Thursday, April 4, 2019

202 (2018-2019): Review: THE MOTHER (seen April 3, 2019)

“Vive la Huppert!”

Seeing Isabelle Huppert in Florian Zeller’s self-described “dark farce” The Mother, at the Atlantic Theater Company, made me wonder: what defines a great actress? Versatility in playing any role? Magnetic charisma? Extraordinary sensitivity to nuance? Physical and vocal beauty? Dazzling interpretive insights? Willingness to do anything, no matter how foolish, revealing, or exhausting? The ability to make even questionable material compelling? 
Isabelle Huppert. Photo: Ahron R. Foster.
Surely, some combination of these, as well as other qualities I’ve left out. Perhaps we should simply confine ourselves to what Supreme Court Justice Potter Stewart said of obscenity in 1964: “I know it when I see it.” I see it in Isabelle Huppert.
Isabelle Huppert, Chris Noth. Photo: Ahron R. Foster.
France has given the world many great actresses, of course, but any top ten list of those still active, like Catherine Deneuve, Audrey Tautou, Juliet Binoche, or Marion Cottillard, would be worthless if it didn’t include Huppert, now 65, and as delicately slender, beautiful, and thrillingly watchable as ever.
Chris Noth. Photo: Ahron R. Foster.
Although well-supported by Chris Noth (The Best Man, TV’s “Sex and the City”), Odessa Young (Days of Rage), and Justice Smith (Yen), she alone is the reason to see The Mother, Christopher Hampton’s smooth translation of French playwright Zeller’s La Mère. It’s the second in a trilogy including The Father, which starred Frank Langella on Broadway in 2016, and The Son, now playing in London and coming here in the fall.

Like The Father, about an aging man’s dementia, The Mother (seen in London in 2016) is also concerned with a mental breakdown, that of an upper-middle-class wife and mother, played by Huppert with wit, passion, and devil-may-care ferocity. The premise gives the playwright numerous options for introducing behavioral anomalies that permit ambiguous theatrical situations, allowing Huppert to chew what little scenery she’s provided by Mark Wendland’s spare setting.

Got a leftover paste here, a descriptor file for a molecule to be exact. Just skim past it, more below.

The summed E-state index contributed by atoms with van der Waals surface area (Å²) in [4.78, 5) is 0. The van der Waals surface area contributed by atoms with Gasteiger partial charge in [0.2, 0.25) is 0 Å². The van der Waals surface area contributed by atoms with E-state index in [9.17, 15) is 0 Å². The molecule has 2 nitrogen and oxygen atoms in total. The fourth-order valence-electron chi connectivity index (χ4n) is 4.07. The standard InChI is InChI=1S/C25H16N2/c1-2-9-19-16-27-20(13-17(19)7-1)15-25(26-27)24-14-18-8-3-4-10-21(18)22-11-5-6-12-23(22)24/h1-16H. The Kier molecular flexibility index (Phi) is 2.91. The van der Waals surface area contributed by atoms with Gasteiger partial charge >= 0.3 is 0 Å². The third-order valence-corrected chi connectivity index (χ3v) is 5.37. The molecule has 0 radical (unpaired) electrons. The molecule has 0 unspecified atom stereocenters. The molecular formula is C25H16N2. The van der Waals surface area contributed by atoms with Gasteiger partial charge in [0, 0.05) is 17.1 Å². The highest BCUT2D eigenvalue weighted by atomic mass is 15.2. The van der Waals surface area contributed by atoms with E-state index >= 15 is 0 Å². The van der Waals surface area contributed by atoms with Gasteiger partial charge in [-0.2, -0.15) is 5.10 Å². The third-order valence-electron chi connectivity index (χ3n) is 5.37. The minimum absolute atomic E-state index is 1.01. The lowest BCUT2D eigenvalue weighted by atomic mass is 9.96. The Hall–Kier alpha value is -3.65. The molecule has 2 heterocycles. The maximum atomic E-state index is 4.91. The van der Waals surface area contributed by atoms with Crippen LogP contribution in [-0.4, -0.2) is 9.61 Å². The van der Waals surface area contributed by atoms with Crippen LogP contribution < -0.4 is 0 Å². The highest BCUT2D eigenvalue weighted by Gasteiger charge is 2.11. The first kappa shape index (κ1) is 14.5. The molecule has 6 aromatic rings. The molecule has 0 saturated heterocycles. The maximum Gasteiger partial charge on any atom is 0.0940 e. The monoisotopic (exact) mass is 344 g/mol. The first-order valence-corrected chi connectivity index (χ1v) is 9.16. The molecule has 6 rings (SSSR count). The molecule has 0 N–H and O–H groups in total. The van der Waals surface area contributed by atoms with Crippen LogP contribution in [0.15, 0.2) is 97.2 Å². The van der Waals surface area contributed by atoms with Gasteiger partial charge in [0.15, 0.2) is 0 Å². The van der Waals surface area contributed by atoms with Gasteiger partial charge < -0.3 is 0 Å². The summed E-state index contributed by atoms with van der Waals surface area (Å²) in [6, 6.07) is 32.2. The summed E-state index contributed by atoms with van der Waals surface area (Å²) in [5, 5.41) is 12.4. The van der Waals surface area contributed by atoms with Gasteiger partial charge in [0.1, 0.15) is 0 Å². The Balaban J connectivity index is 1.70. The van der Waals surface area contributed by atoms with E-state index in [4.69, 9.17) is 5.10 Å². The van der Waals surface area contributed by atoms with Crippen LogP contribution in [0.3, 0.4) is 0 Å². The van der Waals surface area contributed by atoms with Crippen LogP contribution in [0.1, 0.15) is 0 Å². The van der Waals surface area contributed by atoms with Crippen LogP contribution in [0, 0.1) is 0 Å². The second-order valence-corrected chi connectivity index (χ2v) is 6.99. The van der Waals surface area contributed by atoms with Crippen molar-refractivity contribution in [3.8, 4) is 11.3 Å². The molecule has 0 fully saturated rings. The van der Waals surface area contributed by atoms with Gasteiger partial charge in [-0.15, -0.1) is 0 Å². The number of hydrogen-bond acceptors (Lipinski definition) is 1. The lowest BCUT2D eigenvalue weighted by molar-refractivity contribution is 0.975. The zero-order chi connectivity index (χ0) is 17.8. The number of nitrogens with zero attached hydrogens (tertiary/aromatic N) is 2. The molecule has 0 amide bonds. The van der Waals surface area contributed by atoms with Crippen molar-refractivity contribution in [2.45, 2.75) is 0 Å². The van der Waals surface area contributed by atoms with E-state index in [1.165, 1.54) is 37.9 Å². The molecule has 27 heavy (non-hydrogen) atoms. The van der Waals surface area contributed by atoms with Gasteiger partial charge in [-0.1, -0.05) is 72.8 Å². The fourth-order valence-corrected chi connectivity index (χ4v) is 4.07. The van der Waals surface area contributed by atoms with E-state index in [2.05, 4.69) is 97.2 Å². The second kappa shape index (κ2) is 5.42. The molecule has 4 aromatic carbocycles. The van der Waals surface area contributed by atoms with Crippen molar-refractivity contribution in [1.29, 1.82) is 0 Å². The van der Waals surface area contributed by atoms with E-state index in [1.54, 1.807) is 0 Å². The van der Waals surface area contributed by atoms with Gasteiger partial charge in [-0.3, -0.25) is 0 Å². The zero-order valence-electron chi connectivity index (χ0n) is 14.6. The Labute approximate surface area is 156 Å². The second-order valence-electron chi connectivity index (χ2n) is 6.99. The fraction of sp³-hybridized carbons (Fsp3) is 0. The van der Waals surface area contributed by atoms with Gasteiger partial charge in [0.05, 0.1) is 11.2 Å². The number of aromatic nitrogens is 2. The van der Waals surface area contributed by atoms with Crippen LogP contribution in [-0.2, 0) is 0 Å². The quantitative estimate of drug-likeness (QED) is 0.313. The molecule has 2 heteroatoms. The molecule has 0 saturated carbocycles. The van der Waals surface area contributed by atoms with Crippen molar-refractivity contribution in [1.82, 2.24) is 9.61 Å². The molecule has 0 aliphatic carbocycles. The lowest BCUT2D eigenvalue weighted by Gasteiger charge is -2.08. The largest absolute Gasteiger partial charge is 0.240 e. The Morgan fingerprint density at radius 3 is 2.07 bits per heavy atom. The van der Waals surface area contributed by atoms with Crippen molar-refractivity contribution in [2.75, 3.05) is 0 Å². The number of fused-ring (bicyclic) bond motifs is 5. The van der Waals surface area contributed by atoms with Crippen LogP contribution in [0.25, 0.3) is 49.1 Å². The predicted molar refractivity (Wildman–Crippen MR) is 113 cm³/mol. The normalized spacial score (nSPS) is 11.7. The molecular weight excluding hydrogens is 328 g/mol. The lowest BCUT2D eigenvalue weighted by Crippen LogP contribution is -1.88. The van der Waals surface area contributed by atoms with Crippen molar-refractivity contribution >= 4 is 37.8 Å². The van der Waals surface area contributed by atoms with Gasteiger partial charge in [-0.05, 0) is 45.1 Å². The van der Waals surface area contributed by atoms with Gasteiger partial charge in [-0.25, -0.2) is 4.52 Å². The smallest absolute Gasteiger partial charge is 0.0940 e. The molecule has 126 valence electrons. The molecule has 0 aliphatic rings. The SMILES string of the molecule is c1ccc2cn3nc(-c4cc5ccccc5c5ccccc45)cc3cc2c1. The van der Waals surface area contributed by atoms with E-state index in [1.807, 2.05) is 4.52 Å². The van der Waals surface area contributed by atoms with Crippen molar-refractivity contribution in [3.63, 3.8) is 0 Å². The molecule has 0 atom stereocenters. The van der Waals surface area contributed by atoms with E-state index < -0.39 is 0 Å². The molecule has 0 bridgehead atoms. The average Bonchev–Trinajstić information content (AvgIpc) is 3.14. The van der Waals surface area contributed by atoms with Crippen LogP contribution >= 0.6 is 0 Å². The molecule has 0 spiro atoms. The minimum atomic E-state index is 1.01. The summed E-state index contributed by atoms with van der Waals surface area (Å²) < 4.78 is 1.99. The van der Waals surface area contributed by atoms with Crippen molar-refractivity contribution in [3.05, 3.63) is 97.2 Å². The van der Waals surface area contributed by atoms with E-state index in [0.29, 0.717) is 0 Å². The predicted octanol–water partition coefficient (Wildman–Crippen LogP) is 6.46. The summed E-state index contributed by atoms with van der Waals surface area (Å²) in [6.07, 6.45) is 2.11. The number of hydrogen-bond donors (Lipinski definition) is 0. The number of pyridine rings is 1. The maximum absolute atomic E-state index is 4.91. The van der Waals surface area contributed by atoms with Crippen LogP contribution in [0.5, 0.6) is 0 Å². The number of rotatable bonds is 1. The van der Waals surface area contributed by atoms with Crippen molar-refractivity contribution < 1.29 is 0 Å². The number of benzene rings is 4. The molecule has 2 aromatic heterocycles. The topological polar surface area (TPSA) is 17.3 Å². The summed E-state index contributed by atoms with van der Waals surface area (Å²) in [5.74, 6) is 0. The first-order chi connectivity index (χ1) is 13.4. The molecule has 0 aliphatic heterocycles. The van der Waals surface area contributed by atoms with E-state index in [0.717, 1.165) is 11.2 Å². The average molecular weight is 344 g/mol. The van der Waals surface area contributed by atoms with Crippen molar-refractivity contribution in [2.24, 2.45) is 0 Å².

Chris Noth. Photo: Ahron R. Foster.
That setting is the home of Anne (Huppert)—the Mother in the program—and Peter (Noth)—the Father in the program. It’s represented at the start by a huge, white couch, comprising seven two-cushion sections stretching horizontally across almost all the wide, mostly bare, brick wall-surrounded stage. A tall mirror leans against the wall, stage right. When the light allows, we can make out numerous discarded pill vials under the couch. LA MÉRE is projected on the rear wall. Overhead hangs a white, partial, dropped ceiling, with a large open space occupied by a grand chandelier. Later, the entire couch will descend on a trap, leaving the stage even emptier.
Justice Smith. Photo: Ahron R. Foster.
Seated alone on the couch is the elegantly attired (by Anita Yavich), red-headed. 47-year-old Anne, who’s there throughout the 15 or so minutes preceding the show’s beginning, reading, looking about in utter boredom, and napping, until she’s awakened by Peter returning from work.

What follows, over 85 uninterrupted minutes, are four acts, each introduced by a shaky projection in French, marking it as “Un,” “Deux,” “Trois,” and “Quatre,” with each seen in more than one variation of the same material. The basic situation is that Anne, seething with jealousy because she suspects her businessman husband of cheating, treats him with unexpected snippiness, even loathing.
Isabelle Huppert, Justice Smith. Photo: Ahron R. Foster.